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    More Booze, Fewer Heart Attacks?

    Study Finds Protection Increases With Drinking Frequency


    "Alcohol does raise HDL cholesterol and may have other benefits, but it also does some bad things, such as have an anti-clotting effect on blood. Studies show that people who drink to excess, even if only one night a week, face a higher death rate," says Margo Denke, MD, of the University of Texas Southwestern Medical Center in Dallas, another researcher who has documented health benefits of alcohol. "My advice is not for people to take up alcohol or see this as a license to drink more in order to lower their risk of heart attack. It's to not eat as much and to exercise more."

    The Harvard finding was based on surveys, distributed every two years from 1986 to 1998, about the drinking habits of the 38,000 study participants. During the 12 years, 1,418 had heart attacks -- more often occurring in those who drank little or not at all. The fact that they were all veterinarians, dentists, physicians, and other types of doctors may have had some role in the results, since the health professionals are statistically more likely to practice healthier lifestyles, such as smoking less, exercising more, and eating better.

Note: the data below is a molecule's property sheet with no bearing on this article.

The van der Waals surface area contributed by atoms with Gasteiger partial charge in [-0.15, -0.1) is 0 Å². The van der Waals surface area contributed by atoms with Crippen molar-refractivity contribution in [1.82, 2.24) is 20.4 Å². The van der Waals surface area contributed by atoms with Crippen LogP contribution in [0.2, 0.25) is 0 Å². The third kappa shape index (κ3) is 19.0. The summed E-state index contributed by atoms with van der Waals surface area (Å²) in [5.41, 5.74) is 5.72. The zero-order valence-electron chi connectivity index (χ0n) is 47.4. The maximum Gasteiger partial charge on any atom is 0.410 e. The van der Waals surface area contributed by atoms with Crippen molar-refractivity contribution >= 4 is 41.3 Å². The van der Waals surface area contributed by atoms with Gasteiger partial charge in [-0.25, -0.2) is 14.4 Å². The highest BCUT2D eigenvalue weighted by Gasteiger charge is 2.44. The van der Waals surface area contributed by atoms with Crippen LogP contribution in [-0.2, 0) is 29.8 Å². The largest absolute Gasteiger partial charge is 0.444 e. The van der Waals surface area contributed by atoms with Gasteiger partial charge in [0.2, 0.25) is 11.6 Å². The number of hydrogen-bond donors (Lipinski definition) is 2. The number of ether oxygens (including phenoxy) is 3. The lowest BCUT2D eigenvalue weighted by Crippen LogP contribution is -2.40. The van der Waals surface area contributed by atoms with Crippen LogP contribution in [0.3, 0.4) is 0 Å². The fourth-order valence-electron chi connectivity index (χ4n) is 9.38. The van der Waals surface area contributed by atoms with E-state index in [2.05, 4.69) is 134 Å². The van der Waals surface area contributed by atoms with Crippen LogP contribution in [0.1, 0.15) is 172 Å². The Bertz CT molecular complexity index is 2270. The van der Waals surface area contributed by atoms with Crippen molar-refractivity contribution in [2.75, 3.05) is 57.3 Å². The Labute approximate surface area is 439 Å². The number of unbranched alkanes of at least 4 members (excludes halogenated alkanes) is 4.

"It's true that their socioeconomic status and even lifestyle is somewhat different than the average, but we don't have any evidence to suggest that biological effects of alcohol are different for them than for the general population," says Mukamal. "However, heavier drinkers also tend to be smokers but even in heaviest drinking group in our study -- those who consumed alcohol daily -- only about a quarter were smoking when the study began."

    He and his colleagues also found the protective nature of drinking was greater in beer and hard liquor than with wine, which is more frequently touted for its antioxidant properties in reducing risk of heart disease. But again, it was a matter of frequency: "When these men drank, they typically had a martini or beer over a glass or two of red or white wine," he says. "It's not that beer or liquor are better for preventing heart attack."

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